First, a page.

Air strikes must be proportional to presumed gains, as well as anticipated losses.
By Douglas MACGREGOR
Secretary of State Antony Blinken said Monday that it was "an incredibly volatile time in the Middle East." The world, Blinken said, has "not seen a situation as dangerous as the one we're facing now across the region since at least 1973, and arguably even before that."
In response to Blinken's astute evaluation, President Biden is " virtue signaling" to Washington's war party that he too is willing to pointlessly bomb targets in the Middle East. In Washington, to do otherwise is to appear weak, something that presidents frequently conclude the leader of the world's superpower cannot do.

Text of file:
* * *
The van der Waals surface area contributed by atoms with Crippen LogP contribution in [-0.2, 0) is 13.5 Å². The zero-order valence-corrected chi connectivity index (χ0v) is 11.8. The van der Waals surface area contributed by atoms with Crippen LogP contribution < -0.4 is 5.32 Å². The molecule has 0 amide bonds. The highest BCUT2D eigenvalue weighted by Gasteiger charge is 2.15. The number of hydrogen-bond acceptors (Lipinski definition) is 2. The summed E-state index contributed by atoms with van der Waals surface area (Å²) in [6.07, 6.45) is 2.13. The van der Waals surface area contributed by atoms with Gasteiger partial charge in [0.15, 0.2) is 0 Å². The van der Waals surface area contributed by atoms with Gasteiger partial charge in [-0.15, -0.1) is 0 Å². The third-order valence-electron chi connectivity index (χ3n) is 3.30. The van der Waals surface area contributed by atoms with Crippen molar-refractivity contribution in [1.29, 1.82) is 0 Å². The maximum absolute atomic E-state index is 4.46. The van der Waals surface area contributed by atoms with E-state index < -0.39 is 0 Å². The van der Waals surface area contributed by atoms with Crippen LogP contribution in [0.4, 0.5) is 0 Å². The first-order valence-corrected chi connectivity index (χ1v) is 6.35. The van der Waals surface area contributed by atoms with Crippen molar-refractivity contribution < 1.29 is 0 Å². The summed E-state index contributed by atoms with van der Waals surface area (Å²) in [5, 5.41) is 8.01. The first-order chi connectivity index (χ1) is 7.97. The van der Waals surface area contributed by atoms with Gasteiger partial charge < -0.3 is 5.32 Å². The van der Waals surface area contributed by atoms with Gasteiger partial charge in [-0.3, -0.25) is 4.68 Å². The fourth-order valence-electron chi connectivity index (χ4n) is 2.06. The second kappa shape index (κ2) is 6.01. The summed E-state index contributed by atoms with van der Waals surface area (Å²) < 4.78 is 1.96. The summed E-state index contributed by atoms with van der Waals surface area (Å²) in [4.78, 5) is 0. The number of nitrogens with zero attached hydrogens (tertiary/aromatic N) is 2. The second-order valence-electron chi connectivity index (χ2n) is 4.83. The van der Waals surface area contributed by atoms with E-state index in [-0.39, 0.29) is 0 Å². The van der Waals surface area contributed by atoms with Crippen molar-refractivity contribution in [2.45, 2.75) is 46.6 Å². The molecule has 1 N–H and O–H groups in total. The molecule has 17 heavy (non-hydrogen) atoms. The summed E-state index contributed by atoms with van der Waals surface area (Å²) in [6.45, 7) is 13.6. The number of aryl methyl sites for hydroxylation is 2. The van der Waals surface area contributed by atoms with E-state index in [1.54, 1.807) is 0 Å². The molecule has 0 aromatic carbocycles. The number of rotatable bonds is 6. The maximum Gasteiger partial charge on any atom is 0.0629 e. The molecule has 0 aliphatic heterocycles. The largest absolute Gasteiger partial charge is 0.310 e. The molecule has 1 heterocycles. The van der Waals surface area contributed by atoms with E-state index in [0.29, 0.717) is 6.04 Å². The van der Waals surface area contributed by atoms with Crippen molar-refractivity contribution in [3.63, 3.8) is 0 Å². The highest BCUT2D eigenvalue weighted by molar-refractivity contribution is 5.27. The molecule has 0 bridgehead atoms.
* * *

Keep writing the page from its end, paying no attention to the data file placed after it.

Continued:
Tehran made it clear that any strike on its territory is a redline and bombing any part of Iranian territory " would be met with an appropriate response." Make no mistake, a strategic bombing campaign directed at Iran sends a clear and unambiguous message: The United States is at war with the Iranian State, its people, and its armed forces.
At this point, whether Biden does or does not remove Iran from his target list, Americans should still beware. There is no shortage of bombing activists inside the beltway who are convinced that war with Iran is the only solution to Iran's hostility to Israel.